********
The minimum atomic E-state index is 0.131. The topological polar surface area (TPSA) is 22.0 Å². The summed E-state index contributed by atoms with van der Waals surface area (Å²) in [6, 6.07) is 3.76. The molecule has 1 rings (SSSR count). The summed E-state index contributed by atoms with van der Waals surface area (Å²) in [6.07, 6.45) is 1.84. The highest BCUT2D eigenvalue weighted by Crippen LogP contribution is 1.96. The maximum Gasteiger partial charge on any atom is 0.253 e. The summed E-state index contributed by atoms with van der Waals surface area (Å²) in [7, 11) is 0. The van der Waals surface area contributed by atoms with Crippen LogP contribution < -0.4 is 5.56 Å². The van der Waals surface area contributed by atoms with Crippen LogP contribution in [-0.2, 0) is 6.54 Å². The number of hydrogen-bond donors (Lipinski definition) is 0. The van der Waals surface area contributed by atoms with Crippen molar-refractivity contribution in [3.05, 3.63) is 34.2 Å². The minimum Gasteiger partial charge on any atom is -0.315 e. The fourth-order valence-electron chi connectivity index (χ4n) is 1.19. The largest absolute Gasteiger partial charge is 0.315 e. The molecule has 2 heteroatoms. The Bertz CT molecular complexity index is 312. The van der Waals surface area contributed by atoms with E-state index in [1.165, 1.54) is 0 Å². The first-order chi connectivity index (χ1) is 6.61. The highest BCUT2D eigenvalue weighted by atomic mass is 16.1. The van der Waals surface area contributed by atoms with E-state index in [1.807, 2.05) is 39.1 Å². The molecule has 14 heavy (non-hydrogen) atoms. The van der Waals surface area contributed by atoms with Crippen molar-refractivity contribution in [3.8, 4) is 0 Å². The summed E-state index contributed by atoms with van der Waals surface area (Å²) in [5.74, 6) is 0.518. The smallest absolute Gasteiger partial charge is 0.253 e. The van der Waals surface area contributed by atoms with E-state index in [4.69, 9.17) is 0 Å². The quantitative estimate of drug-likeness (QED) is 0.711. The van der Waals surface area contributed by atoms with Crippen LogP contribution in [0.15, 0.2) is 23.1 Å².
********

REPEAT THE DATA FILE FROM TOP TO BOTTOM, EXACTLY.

The minimum atomic E-state index is 0.131. The topological polar surface area (TPSA) is 22.0 Å². The summed E-state index contributed by atoms with van der Waals surface area (Å²) in [6, 6.07) is 3.76. The molecule has 1 rings (SSSR count). The summed E-state index contributed by atoms with van der Waals surface area (Å²) in [6.07, 6.45) is 1.84. The highest BCUT2D eigenvalue weighted by Crippen LogP contribution is 1.96. The maximum Gasteiger partial charge on any atom is 0.253 e. The summed E-state index contributed by atoms with van der Waals surface area (Å²) in [7, 11) is 0. The van der Waals surface area contributed by atoms with Crippen LogP contribution < -0.4 is 5.56 Å². The van der Waals surface area contributed by atoms with Crippen LogP contribution in [-0.2, 0) is 6.54 Å². The number of hydrogen-bond donors (Lipinski definition) is 0. The van der Waals surface area contributed by atoms with Crippen molar-refractivity contribution in [3.05, 3.63) is 34.2 Å². The minimum Gasteiger partial charge on any atom is -0.315 e. The fourth-order valence-electron chi connectivity index (χ4n) is 1.19. The largest absolute Gasteiger partial charge is 0.315 e. The molecule has 2 heteroatoms. The Bertz CT molecular complexity index is 312. The van der Waals surface area contributed by atoms with E-state index in [1.165, 1.54) is 0 Å². The first-order chi connectivity index (χ1) is 6.61. The highest BCUT2D eigenvalue weighted by atomic mass is 16.1. The van der Waals surface area contributed by atoms with E-state index in [1.807, 2.05) is 39.1 Å². The molecule has 14 heavy (non-hydrogen) atoms. The van der Waals surface area contributed by atoms with Crippen molar-refractivity contribution in [3.8, 4) is 0 Å². The summed E-state index contributed by atoms with van der Waals surface area (Å²) in [5.74, 6) is 0.518. The smallest absolute Gasteiger partial charge is 0.253 e. The van der Waals surface area contributed by atoms with E-state index in [4.69, 9.17) is 0 Å². The quantitative estimate of drug-likeness (QED) is 0.711. The van der Waals surface area contributed by atoms with Crippen LogP contribution in [0.15, 0.2) is 23.1 Å².